It's been a tricky adjustment back to life in the States after a whole month in the UK. I've been grumpy for a week. I can admit this, but don't even think about nodding in agreement. Any of you boys, that is. Anyway, I'm getting better. It was a holiday after all. It had to end. And it will always be there.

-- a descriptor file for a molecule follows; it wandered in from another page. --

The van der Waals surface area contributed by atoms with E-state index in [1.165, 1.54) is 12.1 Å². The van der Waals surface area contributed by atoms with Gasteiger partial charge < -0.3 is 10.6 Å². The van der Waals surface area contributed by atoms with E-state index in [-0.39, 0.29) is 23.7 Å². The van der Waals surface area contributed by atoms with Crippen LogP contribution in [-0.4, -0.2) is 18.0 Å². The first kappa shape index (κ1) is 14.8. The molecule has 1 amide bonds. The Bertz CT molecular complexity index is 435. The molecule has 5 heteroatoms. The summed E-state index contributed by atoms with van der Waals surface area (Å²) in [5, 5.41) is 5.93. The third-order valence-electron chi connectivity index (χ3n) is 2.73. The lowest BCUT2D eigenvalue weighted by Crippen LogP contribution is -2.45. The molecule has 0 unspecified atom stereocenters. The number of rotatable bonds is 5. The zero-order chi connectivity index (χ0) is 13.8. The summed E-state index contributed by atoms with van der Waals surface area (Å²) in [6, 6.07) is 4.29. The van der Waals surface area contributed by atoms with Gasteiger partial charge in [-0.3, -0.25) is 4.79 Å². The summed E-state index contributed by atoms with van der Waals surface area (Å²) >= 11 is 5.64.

Indulge me a little. Let me wallow in the smell of rotting seaweed, brought in by the ground sea of that stormy spring tide. It's not to everyone's taste. The sway of the boat as the rainbow feathers bring in a black, green, glistening mackerel from the dark sea. Not like it was decades ago, of course, when they were hauled in by the dozen. And never a storm in July back then. That's what I'm told. In those days, (forty years ago was it?) the boats spent months tied to the moorings and came in only to have seaweed scraped from their hulls like fat sheep ready for shearing. Who can blame me for a little nostalgia when the past is something everyone there refers to, relishes in, even outsmarts one another over. The way it was, the way it's always been. The lie of the rocks, the lie of the land. And so I watch Max catch his first mackerel, his first rock-cod and I try to capture it with a photo, but really I'm hoping it is the smell he falls for, the sway of the boat, the scales on his hands, the sea salt starching his hat; not just a first memory but a whole topography to tread through.